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'They love the library, and we love them back': CHPL receives national recognition

Community members shop for books at the Chapel Hill Public Library Book Sale on Saturday, Aug. 26, 2023.

Last week, the Institute of Museum and Library Services announced the Chapel Hill Public Library is a finalist for the 2024 National Medal for Museum and Library Service.

According to the IMLS, the National Medal for Museum and Library Service is the nation’s highest honor for institutions that make significant and exceptional contributions to their communities. This year, 15 libraries and 15 museums were named finalists for the award.

Teri DeVoe, the associate deputy director for Grants to States at IMLS, said the NMMLS Board conferred on the nominations for this year, and then provided recommendations to the director of IMLS, who selects the winner. DeVoe said the board members were appointed by President Joe Biden.

DeVoe said this opportunity helps IMLS show U.S. Congress and the President exciting work that libraries and museums are doing across the nation.

“It's not just about having a fancy building, or award winning architecture,” DeVoe said. "It really is about the services and programs that are offered in service to a community and understanding what the community's needs are.” 

Congresswoman Valerie Foushee nominated Chapel Hill Public Library for the award. Hannah Olson Kanwischer, marketing and communications coordinator for Chapel Hill Public Library, said following the nomination by Foushee, library staff were asked by IMLS to turn in a narrative application — a document explaining the library's accomplishments and strategies.

Kanwischer said in the past couple of years, the library has focused on expanding internet access and digital literacy by hosting pop-up tech events for the Refugee Community Partnership and Senior Center. 

“We do a lot of things just beyond books here at the library,” Kanwischer said.

Kanwischer also said the library highlighted their commitment to environmental education, early childhood and family literacy, and community history in the application.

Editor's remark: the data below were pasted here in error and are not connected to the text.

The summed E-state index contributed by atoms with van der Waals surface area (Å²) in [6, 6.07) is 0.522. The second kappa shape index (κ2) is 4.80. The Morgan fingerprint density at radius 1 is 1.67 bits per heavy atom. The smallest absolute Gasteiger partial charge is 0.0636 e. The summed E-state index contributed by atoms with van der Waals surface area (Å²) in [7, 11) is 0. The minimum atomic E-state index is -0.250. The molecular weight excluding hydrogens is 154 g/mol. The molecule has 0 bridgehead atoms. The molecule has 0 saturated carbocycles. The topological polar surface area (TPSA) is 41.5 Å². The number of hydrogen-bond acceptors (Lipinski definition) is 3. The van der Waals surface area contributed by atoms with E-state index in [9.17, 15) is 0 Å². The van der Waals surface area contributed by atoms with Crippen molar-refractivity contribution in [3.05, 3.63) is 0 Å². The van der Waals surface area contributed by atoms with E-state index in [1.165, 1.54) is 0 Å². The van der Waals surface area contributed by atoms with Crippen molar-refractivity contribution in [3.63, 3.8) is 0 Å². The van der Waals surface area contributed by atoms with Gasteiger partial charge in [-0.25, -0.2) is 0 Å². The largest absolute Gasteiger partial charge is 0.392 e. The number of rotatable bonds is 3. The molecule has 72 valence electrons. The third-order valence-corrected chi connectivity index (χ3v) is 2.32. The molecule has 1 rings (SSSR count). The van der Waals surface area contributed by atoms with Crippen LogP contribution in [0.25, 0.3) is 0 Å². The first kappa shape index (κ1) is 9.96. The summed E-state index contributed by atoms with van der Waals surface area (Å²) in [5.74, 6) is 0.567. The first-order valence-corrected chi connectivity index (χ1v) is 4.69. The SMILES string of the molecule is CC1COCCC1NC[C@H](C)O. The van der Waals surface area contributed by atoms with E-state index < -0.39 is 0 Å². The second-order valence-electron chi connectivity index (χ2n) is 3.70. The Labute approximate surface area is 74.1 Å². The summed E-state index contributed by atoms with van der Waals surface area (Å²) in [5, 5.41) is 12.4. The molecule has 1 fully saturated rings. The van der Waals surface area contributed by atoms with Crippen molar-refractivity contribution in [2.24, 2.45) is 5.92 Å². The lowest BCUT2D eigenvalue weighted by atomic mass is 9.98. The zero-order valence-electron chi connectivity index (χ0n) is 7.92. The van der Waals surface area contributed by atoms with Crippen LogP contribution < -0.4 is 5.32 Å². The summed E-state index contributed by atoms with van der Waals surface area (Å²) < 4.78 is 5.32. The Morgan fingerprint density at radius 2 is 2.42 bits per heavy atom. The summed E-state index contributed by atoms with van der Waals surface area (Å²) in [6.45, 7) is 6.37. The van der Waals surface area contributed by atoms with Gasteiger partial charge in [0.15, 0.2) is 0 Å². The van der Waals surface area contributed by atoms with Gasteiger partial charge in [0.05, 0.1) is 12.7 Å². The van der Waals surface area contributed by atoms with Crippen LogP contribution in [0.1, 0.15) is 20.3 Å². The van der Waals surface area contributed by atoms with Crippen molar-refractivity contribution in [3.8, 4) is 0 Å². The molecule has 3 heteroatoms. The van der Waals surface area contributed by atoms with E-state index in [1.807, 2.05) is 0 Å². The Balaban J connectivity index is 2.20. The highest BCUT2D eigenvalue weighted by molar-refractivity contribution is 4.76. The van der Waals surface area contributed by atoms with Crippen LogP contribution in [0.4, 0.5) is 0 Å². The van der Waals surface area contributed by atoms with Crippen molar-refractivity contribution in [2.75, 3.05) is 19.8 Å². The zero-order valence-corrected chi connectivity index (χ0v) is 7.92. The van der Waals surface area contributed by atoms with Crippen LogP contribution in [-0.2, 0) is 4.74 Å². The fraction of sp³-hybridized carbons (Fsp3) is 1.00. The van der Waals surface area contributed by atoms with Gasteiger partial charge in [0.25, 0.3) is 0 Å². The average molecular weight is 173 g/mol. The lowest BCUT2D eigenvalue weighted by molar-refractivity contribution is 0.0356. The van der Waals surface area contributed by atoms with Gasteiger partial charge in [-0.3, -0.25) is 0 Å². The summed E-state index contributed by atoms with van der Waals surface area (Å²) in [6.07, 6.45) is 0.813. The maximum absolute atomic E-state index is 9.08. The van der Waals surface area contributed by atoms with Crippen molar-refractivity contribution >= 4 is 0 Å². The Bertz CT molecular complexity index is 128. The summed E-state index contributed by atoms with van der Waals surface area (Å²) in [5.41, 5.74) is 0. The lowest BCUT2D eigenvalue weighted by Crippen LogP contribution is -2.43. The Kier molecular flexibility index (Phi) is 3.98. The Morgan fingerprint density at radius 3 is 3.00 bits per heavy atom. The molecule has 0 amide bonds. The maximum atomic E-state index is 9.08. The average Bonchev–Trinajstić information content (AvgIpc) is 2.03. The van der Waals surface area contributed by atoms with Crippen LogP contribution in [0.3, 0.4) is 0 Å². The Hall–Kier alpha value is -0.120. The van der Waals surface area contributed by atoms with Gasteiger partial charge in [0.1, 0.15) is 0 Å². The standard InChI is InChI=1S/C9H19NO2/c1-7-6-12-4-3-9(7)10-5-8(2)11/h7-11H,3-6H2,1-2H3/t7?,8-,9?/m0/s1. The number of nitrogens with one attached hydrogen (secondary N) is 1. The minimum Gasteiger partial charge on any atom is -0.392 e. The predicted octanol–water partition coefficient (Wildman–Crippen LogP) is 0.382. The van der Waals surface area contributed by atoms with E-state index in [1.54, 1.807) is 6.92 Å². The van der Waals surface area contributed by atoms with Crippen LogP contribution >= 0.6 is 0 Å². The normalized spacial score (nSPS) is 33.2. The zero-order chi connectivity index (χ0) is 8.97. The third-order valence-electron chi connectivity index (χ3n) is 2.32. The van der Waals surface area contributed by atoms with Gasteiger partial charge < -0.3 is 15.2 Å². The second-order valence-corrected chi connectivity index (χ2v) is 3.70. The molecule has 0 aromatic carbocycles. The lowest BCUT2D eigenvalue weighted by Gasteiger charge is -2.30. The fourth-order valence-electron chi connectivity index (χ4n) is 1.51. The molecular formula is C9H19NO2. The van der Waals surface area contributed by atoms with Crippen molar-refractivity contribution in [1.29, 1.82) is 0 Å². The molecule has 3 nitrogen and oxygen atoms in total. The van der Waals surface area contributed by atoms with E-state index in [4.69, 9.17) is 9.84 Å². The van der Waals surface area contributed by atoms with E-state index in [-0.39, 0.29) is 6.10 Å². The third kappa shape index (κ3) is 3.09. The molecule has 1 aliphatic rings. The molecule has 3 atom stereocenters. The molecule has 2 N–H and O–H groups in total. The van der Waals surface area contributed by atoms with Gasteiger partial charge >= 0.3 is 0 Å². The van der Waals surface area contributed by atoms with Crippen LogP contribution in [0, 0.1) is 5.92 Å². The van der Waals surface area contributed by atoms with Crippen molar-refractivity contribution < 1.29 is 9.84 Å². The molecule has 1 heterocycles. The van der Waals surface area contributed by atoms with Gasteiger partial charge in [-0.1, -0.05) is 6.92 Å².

“Chapel Hill, as a town, loves to read,” Kanwischer said. “They love the library, and we love them back.”

Ellen Furlong, a frequent visitor of Chapel Hill Public Library, said she often utilizes the study rooms and also reads books to children.  

“I think we have a great library," Furlong said. "I've lived here for a while, so I remember when it was like half the size. And now it's huge and really clean and big and nice and quiet. Yeah, it's just a great way to study with your friends.”

Another visitor, Kelly Norman, said she does not visit the library as frequently as she did when her children were younger, although she does use the Chapel Hill Public Library app for digital materials. Norman also said in the past she has attended talks in the library’s event spaces and used the study rooms to meet with her students. 

According to a statement from the Town of Chapel Hill, winners of the National Medal will be announced in late May, and the winning institutions will be honored during a National Medal Ceremony at the White House this summer. Kanwischer said it would be nice if people posted their stories in the library during the IMLS social media campaign to share the impact.   

“It would be a very exciting thing to be able to show and say, but also really a visual representation of how much the community and the library work together,” Kanwischer said. 


@DTHCityState |

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